The Court of Appeal first considered whether there was anything in the Companies Act that would allow section 377 to be applied to a foreign company which was neither registered nor carrying on business in Singapore. It concluded that neither section relied upon by the Liquidator, namely, sections 350(2) and 365 of the Companies Act, provided such a basis.

Section 350(2) provides as follows:


This Division shall be in addition to, and not in derogation of, any provisions contained in this or any other written law with respect to the winding up of companies by the Court and the Court or the liquidator may exercise any powers or do any act in the case of unregistered companies which might be exercised or done by it or him in winding up companies.

The Court held that the word “companies” in section 350(2) should be read as referring to “a company incorporated pursuant to the Companies Act”. Accordingly, the provisions of Division 2 of Part XI concerning foreign companies that are not incorporated under the Companies Act, which included section 377(3)(c), could not be imported pursuant to the second limb of section 350(2) so as to apply to the winding up of unregistered companies under Division 5 of Part X.

Section 365 in turn provides as follows:


[Division 2 of Part XI] applies to a foreign company which, before it establishes a place of business or commences to carry on business in Singapore, complies with section 368 and is registered under this [Division 2 of Part XI].

The Court noted the apparent circularity of section 365. Section 368 of the Companies Act was part of Division 2 of Part XI, which was stated to apply to a company only if it complied with section 368. It further noted that Parliament’s intention was that the provisions in Division 2 should apply to companies which intended to establish a place of business or carry on business in Singapore and would have been liable to register under section 368 of the Companies Act. Accordingly, the interpretation that would be most consistent with Parliament’s purpose would be to read the references in section 365 to prior compliance with section 368 and registration under the Division as including a continuing obligation to comply with and register under section 368 as long as a company came within the terms of section 368. This meant that a foreign company fell within the scope of section 365 if was subject to section 368 but had not complied with the registration requirements. The Court, in doing so, noted the problems of extraterritoriality that may arise if a wide interpretation of section 365 were preferred.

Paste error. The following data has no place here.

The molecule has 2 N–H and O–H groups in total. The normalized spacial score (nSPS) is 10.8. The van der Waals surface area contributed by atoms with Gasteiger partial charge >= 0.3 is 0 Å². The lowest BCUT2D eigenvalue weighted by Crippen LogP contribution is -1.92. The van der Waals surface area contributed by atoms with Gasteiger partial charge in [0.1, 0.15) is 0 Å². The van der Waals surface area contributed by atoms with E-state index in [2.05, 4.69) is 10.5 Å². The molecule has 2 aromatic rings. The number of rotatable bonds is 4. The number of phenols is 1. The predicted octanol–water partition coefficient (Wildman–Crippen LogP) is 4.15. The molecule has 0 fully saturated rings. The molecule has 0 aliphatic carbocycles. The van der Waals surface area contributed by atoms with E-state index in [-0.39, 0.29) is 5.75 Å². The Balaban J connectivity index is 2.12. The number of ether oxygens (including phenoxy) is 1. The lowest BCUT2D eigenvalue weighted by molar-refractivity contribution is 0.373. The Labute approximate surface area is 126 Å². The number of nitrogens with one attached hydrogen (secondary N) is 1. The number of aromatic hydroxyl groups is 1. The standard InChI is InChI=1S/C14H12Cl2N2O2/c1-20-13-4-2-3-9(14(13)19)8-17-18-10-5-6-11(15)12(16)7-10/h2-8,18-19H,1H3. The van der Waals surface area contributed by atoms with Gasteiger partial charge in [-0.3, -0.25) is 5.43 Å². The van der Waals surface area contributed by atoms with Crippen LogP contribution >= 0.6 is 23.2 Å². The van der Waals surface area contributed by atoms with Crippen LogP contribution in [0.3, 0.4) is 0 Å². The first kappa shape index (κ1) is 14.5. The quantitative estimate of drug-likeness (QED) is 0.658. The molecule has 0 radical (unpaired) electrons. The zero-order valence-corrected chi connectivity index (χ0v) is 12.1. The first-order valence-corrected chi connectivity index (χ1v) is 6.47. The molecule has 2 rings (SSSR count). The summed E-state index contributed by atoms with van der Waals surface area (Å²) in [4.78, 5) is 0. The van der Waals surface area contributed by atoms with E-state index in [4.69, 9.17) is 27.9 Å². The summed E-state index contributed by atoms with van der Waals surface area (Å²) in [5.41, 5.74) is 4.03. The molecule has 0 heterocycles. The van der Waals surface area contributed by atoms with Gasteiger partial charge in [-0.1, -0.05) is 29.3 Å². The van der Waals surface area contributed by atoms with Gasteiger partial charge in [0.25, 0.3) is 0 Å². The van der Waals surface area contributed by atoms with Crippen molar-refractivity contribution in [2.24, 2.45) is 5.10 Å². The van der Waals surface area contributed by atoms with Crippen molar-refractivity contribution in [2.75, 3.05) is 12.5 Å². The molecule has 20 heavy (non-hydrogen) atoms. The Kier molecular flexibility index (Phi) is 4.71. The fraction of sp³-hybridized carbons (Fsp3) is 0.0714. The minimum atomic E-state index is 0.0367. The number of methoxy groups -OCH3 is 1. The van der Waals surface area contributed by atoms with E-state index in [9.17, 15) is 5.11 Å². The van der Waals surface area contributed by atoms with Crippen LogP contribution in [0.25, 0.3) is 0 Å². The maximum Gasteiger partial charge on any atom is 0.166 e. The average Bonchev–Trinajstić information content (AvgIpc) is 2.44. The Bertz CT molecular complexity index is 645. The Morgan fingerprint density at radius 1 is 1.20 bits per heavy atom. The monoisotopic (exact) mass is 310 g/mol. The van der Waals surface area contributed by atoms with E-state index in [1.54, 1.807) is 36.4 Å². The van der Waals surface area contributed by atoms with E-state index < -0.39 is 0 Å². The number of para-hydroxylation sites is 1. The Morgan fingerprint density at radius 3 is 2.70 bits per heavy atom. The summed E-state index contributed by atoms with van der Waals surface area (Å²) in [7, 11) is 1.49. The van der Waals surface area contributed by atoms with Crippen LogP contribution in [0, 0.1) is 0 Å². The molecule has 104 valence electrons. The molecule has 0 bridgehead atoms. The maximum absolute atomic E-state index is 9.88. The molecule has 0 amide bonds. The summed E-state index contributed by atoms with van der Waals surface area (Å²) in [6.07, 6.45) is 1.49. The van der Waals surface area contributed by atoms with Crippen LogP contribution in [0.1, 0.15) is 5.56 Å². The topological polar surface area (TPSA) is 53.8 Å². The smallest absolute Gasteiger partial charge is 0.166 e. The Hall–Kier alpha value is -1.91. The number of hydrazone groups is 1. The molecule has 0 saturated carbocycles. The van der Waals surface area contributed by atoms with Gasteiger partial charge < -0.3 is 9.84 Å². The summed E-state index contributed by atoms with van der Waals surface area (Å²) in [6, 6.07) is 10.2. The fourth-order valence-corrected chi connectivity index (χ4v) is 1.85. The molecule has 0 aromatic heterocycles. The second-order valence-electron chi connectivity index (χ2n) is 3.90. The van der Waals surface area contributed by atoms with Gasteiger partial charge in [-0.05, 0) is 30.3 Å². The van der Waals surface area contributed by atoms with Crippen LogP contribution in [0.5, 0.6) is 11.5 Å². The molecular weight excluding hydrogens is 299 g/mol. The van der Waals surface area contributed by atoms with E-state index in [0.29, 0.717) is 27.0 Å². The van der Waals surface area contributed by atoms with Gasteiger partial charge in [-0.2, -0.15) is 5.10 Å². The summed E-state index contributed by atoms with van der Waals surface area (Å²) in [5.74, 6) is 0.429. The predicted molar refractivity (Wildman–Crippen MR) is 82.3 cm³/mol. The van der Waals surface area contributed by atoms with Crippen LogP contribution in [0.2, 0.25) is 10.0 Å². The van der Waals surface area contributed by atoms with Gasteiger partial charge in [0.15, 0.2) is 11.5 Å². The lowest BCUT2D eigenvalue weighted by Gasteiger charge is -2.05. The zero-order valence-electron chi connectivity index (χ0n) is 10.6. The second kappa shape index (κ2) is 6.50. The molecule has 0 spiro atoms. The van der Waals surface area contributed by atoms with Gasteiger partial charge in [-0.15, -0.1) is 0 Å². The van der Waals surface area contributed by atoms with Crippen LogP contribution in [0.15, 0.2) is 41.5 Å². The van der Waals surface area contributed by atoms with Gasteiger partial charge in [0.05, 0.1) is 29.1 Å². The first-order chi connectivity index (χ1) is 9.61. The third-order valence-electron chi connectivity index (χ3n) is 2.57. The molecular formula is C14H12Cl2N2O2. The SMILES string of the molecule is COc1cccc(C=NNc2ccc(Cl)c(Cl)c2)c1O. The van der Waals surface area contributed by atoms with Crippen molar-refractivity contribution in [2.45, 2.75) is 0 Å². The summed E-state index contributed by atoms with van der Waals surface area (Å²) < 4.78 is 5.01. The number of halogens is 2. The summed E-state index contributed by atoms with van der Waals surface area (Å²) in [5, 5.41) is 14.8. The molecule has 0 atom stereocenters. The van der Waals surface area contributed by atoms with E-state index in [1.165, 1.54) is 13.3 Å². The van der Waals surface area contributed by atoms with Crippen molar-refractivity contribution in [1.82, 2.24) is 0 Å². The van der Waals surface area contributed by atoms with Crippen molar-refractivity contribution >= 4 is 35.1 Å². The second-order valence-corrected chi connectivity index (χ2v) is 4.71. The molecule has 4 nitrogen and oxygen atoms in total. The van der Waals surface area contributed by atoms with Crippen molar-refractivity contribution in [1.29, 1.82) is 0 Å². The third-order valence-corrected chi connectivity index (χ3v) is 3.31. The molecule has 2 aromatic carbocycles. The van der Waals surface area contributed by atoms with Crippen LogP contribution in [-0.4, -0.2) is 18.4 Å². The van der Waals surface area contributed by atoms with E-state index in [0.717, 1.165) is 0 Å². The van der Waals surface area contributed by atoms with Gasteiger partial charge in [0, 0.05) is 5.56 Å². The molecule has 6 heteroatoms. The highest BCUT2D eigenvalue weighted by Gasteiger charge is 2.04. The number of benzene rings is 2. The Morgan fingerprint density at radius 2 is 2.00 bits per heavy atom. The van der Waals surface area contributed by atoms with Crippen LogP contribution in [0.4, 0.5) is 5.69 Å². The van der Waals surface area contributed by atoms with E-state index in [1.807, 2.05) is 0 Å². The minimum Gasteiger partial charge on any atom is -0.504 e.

Section 365 would therefore operate as a condition precedent for the application of all provisions in Division 2 of Part XI except for section 368. It would be triggered when a foreign company:


  • had actually been registered under section 368(1); or
  • came under the liability to register under section 368(1) because it intended to establish a place of business or commence carrying on business in Singapore, this being a liability that continued even after it actually commenced business or established a place of business here without being registered.

As Beluga was not carrying on business in Singapore and was not obliged to register under section 368, section 377(3)(c) therefore did not apply to the Liquidator.


Whether Common Law Allowed The Court To Ring-Fence Beluga’s Assets

The Court then considered whether there were any case law principles that would allow it to ring-fence Beluga’s Singapore assets for the benefit of its Singapore creditors.

It noted that Singapore law had accepted the ancillary liquidation doctrine. This provided that once the domicile of the company in liquidation has been ascertained, it was for the court of the country of domicile to act as the principal court to govern the liquidation; and the courts of the other domiciles acted as ancillary, as far as they could, to the principal liquidation.